The proposed offshore wind farm projects in Hawaii will have to overcome various regulatory hurdles, construction challenges and public scrutiny, if they come at all.
The idea for wind farms in the open water off the coast of Oahu falls right into the state’s plan of achieving 100 percent clean energy by 2045. While the proposals are ambitious in nature and challenging to execute, they simply try to eliminate one of Hawaii’s geographical challenges – land scarcity.
“The offshore wind project will take several years to even begin construction,” said Wren Wescoatt, founder of 7 Generation Consulting. “There are a lot of challenges.”
Wescoatt, who has worked on several land-based utility scale wind and solar projects, is working as a consultant for one of the company’s proposing an offshore wind farm. A total of three companies have expressed interest in pursuing such projects.
The U.S. Bureau of Ocean Energy Management issued a call for information and nominations to find companies interested in such a project in June last year. Norwegian company Statoil, one of the largest oil and gas companies in the world, confirmed its interest.
Prior to the call for information, BOEM received three unsolicited wind energy lease requests from two potential developers. Two lease requests came from AW Hawaii Wind, LLC and one from Progression Hawaii Offshore Wind, Inc. The cost of Progression’s proposal for a wind farm 9 miles southeast of Kalaeloa in West Oahu was reported at $1.6 billion.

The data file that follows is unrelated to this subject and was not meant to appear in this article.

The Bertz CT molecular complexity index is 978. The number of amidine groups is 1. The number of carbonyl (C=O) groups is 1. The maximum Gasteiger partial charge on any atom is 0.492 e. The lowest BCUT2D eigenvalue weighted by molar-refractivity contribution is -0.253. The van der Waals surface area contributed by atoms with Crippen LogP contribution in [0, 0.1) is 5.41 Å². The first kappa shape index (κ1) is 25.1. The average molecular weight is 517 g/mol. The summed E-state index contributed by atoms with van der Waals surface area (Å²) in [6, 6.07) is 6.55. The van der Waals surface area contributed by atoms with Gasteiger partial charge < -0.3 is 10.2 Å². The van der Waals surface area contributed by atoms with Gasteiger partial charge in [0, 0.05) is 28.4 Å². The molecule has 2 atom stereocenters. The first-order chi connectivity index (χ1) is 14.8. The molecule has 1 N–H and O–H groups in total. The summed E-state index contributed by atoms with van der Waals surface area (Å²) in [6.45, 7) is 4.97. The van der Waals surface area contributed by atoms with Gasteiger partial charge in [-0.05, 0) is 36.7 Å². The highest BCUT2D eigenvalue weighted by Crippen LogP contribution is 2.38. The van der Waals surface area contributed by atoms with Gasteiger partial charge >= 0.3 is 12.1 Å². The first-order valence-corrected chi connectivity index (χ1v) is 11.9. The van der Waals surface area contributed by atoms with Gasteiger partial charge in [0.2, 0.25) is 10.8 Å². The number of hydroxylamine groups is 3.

Each of the proposed projects is set to generate 400 megawatts, which is four times more than what is currently being generated by wind farms on Oahu, Wescoatt said.
Already operating offshore wind farms, like those in the North Sea, sit in less than 200 feet of water, Wescoatt said. Due to the oceans depth around Hawaii, it would not be possible to connect the wind turbines directly to the sea floor. The proposals therefore call for a semi-submerged floating platforms anchored to the ocean floor with turbines on top of them.
“It’s going to be super complex,” he said. One of the many challenges relating to the project are the various regulatory agencies involved in the permitting process. Form federal agencies like the BOEM or the Department of Defense to pretty much every state agency, Wescoatt explained.
Despite those challenges, Statoil (NYSE: STO) recently confirmed its interest in the Hawaii project at an industry conference in London, according to Reuters. Irene Rummelhoff, the executive vice president of Statoil’s new energy solutions business, said the company is looking to identify opportunities for floating offshore wind farms in Hawaii, California and Japan.
Wescoatt declined to speculate on how long it would take to complete these type of offshore wind farm projects.
“The H-3 freeway took 25 years to build,” he said. “It could be a while. But that’s what they said about the wind projects that we’ve build on Oahu as well.”
Another hurdle is public opinion, several groups have already voiced their concerns about the wind farm’s potential impact on wildlife, environment and surf conditions.
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